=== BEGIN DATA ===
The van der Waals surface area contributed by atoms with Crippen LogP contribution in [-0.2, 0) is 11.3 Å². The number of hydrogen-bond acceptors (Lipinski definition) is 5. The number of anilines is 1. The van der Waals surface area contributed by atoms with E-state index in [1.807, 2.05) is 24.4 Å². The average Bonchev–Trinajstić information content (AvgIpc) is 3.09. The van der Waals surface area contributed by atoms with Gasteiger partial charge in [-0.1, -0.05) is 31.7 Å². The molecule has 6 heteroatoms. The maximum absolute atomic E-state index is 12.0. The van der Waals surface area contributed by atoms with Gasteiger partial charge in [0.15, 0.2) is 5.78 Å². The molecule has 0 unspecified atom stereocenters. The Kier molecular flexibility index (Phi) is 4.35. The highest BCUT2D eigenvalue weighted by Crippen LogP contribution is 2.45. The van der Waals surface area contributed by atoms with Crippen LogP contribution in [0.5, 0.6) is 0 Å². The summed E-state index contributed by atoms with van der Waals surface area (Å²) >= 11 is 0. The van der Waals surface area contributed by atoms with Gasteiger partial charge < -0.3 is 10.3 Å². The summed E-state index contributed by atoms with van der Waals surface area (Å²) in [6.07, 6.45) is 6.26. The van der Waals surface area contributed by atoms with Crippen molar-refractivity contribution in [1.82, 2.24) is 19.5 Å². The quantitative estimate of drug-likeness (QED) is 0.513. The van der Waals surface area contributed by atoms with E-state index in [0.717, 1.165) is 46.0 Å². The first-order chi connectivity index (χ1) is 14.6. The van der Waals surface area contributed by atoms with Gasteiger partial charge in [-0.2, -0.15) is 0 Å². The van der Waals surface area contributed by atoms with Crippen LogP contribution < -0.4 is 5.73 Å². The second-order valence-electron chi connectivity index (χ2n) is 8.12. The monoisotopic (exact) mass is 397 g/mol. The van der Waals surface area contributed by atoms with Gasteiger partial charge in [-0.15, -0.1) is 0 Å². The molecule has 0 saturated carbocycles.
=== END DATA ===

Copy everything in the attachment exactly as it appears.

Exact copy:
The van der Waals surface area contributed by atoms with Crippen LogP contribution in [-0.2, 0) is 11.3 Å². The number of hydrogen-bond acceptors (Lipinski definition) is 5. The number of anilines is 1. The van der Waals surface area contributed by atoms with E-state index in [1.807, 2.05) is 24.4 Å². The average Bonchev–Trinajstić information content (AvgIpc) is 3.09. The van der Waals surface area contributed by atoms with Gasteiger partial charge in [-0.1, -0.05) is 31.7 Å². The molecule has 6 heteroatoms. The maximum absolute atomic E-state index is 12.0. The van der Waals surface area contributed by atoms with Gasteiger partial charge in [0.15, 0.2) is 5.78 Å². The molecule has 0 unspecified atom stereocenters. The Kier molecular flexibility index (Phi) is 4.35. The highest BCUT2D eigenvalue weighted by Crippen LogP contribution is 2.45. The van der Waals surface area contributed by atoms with Crippen LogP contribution in [0.5, 0.6) is 0 Å². The summed E-state index contributed by atoms with van der Waals surface area (Å²) >= 11 is 0. The van der Waals surface area contributed by atoms with Gasteiger partial charge < -0.3 is 10.3 Å². The summed E-state index contributed by atoms with van der Waals surface area (Å²) in [6.07, 6.45) is 6.26. The van der Waals surface area contributed by atoms with Crippen molar-refractivity contribution in [1.82, 2.24) is 19.5 Å². The quantitative estimate of drug-likeness (QED) is 0.513. The van der Waals surface area contributed by atoms with E-state index in [0.717, 1.165) is 46.0 Å². The first-order chi connectivity index (χ1) is 14.6. The van der Waals surface area contributed by atoms with Gasteiger partial charge in [-0.2, -0.15) is 0 Å². The van der Waals surface area contributed by atoms with Crippen LogP contribution < -0.4 is 5.73 Å². The second-order valence-electron chi connectivity index (χ2n) is 8.12. The monoisotopic (exact) mass is 397 g/mol. The van der Waals surface area contributed by atoms with Gasteiger partial charge in [-0.15, -0.1) is 0 Å². The molecule has 0 saturated carbocycles.